The U.S. Embassy in Lebanon, already scaled down because of growing anti-American threats, was reduced to a near-skeleton staff today with the evacuation of 18 more Americans.

The evacuation, which was carried out with strict secrecy here, came amid a growing political crisis in the Lebanese government, as a standoff continued between President Amin Gemayel and leaders of the Lebanese Forces, the powerful Christian militia, over the issue of Syrian involvement in Lebanon.

Syria, showing signs of concern at the crisis, sent its key troubleshooter, Gen. Mohammed Kholi, the former chief of intelligence with Syrian forces in Lebanon, to talk with Lebanese officials today.

Embassy officials here refused to confirm reports from Washington that an evacuation was under way, but immigration officials in Cyprus said 18 Americans had been flown there by U.S. Navy helicopters.

Officials in Washington said the "temporary movement" was intended to safeguard nonessential staffers while maintaining enough of a presence to underscore U.S. determination not to be driven out of Lebanon. Details on Page A24.

Three American warships -- the aircraft carrier Eisenhower and two guided missile ships -- are off the Lebanese coast, but it was not known whether they took part in the evacuation.

There was no indication here or in Washington how many American diplomats remain in Lebanon, although most estimates were that there are about a dozen, including Ambassador Reginald Bartholomew, and a similar number of security forces.

Mounting threats have been made against the United States by militant Shiite Moslem groups here, especially since the U.S. veto in the U.N. Security Council on Tuesday of a Lebanese-drafted resolution that would have condemned Israel's actions in southern Lebanon.

The chaos within the Lebanese Christian community has added to the sense of urgency because the only U.S. diplomatic offices still in use in Lebanon are in Christian-controlled territories.

As a result of bomb attacks against the previous U.S. embassy building and an annex, that killed at least 77 persons, and deteriorating conditions in west Beirut, where a new embassy was opened last year, American diplomats have been working mostly out of the ambassador's residence in Yarze, a Christian town a few miles east of Beirut.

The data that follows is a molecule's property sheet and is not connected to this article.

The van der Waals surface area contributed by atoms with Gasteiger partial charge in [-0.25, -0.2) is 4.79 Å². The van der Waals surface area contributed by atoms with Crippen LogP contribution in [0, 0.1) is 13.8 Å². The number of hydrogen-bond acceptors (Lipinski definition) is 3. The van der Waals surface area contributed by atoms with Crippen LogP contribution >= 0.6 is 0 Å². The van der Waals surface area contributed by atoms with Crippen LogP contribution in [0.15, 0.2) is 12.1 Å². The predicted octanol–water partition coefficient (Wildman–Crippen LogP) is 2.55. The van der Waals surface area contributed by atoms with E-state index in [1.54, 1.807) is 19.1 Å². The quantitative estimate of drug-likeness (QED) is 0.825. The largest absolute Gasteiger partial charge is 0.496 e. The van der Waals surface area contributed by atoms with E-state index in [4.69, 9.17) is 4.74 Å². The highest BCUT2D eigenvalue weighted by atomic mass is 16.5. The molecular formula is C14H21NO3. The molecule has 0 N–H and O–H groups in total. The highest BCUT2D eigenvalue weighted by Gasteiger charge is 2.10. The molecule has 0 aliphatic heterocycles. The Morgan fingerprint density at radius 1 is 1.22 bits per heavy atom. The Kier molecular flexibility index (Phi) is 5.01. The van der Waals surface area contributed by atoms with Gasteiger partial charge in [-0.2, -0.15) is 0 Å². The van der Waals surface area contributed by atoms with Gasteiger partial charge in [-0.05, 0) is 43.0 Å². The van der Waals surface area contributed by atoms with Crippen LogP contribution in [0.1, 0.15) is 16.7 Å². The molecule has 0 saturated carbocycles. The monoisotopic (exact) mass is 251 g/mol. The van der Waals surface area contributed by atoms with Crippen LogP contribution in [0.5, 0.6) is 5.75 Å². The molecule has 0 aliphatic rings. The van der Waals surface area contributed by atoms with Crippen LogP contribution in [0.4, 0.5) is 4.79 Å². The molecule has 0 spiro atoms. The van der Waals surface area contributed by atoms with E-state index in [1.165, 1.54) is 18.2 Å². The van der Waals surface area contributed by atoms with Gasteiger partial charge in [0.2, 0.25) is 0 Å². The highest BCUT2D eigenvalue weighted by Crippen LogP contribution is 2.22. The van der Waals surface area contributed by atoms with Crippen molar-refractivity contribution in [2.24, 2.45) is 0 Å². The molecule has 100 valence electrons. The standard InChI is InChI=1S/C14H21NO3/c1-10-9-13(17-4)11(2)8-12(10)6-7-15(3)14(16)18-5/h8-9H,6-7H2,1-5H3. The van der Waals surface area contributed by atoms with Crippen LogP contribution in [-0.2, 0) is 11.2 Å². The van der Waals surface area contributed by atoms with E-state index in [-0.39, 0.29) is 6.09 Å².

A U.S. official reached at Bartholomew's residence told The Associated Press: "We are here, and the embassy continues to function normally. We are continuing to confer with a wide range of Lebanese government officials on the matter."

[United Press International attempted to reach embassy spokesman Robert Gould but was told by his housekeeper he had gone to Cyprus for a three-week vacation.]

While no bloodshed was reported in the dispute between Gemayel, who heads the Christian Phalangist Party, and rebel Christian militiamen opposed to growing Syrian influence in Lebanese affairs, the tense political deadlock continued.

Gunmen from both groups faced other on the barricaded Beirut-Jounieh coastal road amid reported threats by the rebel forces to "take measures" to open the highway by force if necessary.

Although few observers here expect either side to resort to combat, the rebel Lebanese Forces, with more than 6,000 militiamen and fleets of Israeli tanks and other armored vehicles, are considered to be far stronger than the police force controlled by the Phalangists -- and possibly a match for the Lebanese Army, which is made up of Christians and Moslems.

Despite a meeting among breakaway Lebanese Forces commander Samir Geagea and his top aides and mediators seeking a compromise with the mainstream Phalange Party, the rebel leaders hardened their demands that Gemayel end Syria's power broker role in Lebanon and restore Christian decision-making in the government.

Geagea, who controls the Lebanese Forces' artillery and mechanized units and who claims the allegiance of 90 percent of the 6,000 men, tonight demanded a reversal of Gemeyal's attempts at rapprochement with Syria and a revival of Christian "cultural and ethnic identity" in Lebanon.

The Christian heartland was paralyzed today, with militiamen loyal to Geagea in control of the central mountainous areas north of the Nahr Kalb bridge on the road to Jounieh. Schools remained closed in the area, and traffic was abnormally light in usually congested areas of Christian east Beirut.

On the bridge, Phalange Party gunmen loyal to Gemayel manned barricades.

Just to the north, gunmen of Geagea's faction were massing with heavy guns and armored vehicles. The Phalange radio quoted "security sources" as saying the rebels had demanded that the road be opened or the militiamen would take "measures" to open it.

Most of of the Lebanese Forces were reported supporting the hardline and pro-Israeli movement led by Geagea, whose stated goal is to end Syrian hegemony over Lebanon while blocking concessions aimed at reconciliation between the feuding sectarian factions in Lebanon.

In an apparent attempt to strengthen his backing against Gemayel, Geagea met today with leaders of the Christian militia, including the Lebanese Forces intelligence chief, Elie Hobeika, who has been closely allied to Israel.

A senior Lebanese Forces official who would not let his name be used said tonight that "everyone agrees that the government has gone too far with Syria's ambitions in the region." He also said Geagea's followers were upset at Gemayel's public support of the Shiite guerrillas who have attacked Israeli occupation forces.